Friday, July 27, 2012

Facebook finally considers opening up to the under 13 crowd

If you know kids under 13 you might also know that many of them have Facebook accounts and for good reasons like connecting with family and friends, sharing pictures, playing games, and finding others with similar interests.  For innovative educators the under 13 rule has been frustrating as Facebook can be used powerfully in middle school where you may have some pre-teens.  

Well, now Facebook is developing technology that would allow pre teens to use the site under parental supervision and I'm hoping that this could eventually be extended to educators as well.  Facebook is looking into connecting children's accounts to their parents' and using controls that would allow parents to decide whom their kids can "friend" and what applications they can use. 

Check out this video from the Wall Street Journal to learn more.

With Facebook's move to allow preteens access, schools will need to consider how to best support educators that want to integrate this into meaningful learning opportunities for students.  


  1. This simply means that Facebook is officially on its way to being over. Within five years, it'll be MySpace and you'll be posting another post exactly like this about something else.

    It's not the tool that's important.

    1. @Anonymous,
      You are correct that it is not the tool that it important. What is important is that Facebook is leading the way to empower families to make decisions that they feel are best for their children. Unlike you I do not believe this will lead to the demise of the platform, but instead empower parents to become more involved and give schools an opportunity to support them in doing so responsibly and effectively.

    2. Facebook is empowering nobody. Facebook is opening up to younger audiences because advertisers can make money off of those younger audiences. Consider the amount of marketing and advertising that the youth of today sees on a regular basis and consider how much more they're going to be exposed to if they log on to Facebook.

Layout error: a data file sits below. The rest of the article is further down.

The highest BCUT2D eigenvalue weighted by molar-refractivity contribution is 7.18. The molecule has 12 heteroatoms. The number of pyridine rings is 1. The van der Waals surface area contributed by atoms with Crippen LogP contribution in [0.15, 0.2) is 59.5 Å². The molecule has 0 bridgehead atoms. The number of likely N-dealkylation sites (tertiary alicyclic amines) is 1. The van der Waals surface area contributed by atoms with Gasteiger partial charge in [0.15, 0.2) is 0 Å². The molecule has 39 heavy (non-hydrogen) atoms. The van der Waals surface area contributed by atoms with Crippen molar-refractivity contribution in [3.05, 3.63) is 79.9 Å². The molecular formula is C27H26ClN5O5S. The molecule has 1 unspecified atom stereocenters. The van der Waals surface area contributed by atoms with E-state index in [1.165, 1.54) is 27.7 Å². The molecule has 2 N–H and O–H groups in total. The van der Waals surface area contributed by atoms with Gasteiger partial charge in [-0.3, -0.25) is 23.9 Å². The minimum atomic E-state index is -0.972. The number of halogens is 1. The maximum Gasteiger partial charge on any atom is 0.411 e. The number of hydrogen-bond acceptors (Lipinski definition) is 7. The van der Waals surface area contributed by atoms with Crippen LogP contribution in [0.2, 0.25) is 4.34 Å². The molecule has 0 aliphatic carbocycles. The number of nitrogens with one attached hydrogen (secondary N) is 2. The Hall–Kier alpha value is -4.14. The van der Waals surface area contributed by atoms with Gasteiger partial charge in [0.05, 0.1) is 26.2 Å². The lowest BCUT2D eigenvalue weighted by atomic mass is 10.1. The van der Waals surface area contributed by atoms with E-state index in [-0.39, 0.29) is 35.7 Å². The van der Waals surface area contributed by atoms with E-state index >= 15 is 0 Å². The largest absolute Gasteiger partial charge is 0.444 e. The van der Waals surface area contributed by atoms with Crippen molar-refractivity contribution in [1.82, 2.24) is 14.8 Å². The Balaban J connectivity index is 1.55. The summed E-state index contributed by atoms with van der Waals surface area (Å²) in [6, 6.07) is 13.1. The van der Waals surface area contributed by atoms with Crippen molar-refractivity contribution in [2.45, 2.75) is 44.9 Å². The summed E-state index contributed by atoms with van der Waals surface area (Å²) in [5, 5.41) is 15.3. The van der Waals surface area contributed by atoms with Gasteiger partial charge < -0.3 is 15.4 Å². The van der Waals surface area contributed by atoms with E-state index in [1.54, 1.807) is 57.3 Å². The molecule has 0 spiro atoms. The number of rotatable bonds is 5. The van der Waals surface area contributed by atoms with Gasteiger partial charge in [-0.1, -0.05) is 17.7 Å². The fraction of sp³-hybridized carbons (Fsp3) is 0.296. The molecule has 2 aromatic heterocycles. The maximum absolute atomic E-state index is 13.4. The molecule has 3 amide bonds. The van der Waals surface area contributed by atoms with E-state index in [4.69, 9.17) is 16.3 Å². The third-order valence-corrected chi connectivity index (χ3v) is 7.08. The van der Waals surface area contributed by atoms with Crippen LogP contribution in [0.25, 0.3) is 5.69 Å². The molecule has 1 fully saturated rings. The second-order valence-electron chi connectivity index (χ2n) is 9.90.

2. I like the parental control idea but the reality is quite different... some might use it but the majority will open their own accounts at whatever age they feel like and their parents will have no clue. Kids have smart phones for 'keeping in touch' but many parents don't really take into account the multitude of uses (and abuses) that smartphones give ease of access to.

    Teens collect 'likes' as social status... when quizzed in my high school, my students said they use fb 'to see how popular I am'.

    I can confidently say that 90% of the issues I deal with in my role as a house/year coordinator (pastoral) are a direct cause of, or are extremely exacerbated by, FB.

    And sure, you can blame the user not the tool but if there were no guns...

    1. @Alex,
      Your comparison is flawed.
      Guns have intent. Killing.
      Social media's intent is to communicate and connect.

      I have a few questions for you.
      -How are you supporting young people in using social media as a powerful tool for learning and social action?
      -How are you educating parents?
      -What were the choices when you quizzed your students? It's sounds like a "How often do you beat your wife?" sort of question. When I talk to teens they say that likes provide a way for them to know how others feel about what they are thinking and replies help them think about and play with ideas.

      Many of the educators that I'm connected with understand the impact of how the answers to the above questions influence how young people use social media. When we support young people and their families in using this resource responsibly and effectively they usually rise to the occasion.

    2. I think Alex's point was, in a way, that Facebook exacerbates the social issues that students often face. Yes, the desire for popularity, bullying, and cliques existed before Facebook (and will exist after Facebook's demise) but now we have a tool that amplifies those things. And you want a younger group to be exposed to that?

      Could you consider for a moment that giving Facebook to a 10 or 11 year old might not be the best idea because you might want to let them ... oh, I don't know, be KIDS for another year or two? They're already in a world that hypersexualizes them at a young age. Why accelerate that?

    3. All things have their own advantages and disadvantage. If you are going to deal on the negative side, you always look for flaws in the system. If you choose the positive side, you are hopeful for better things. Which one do you prefer?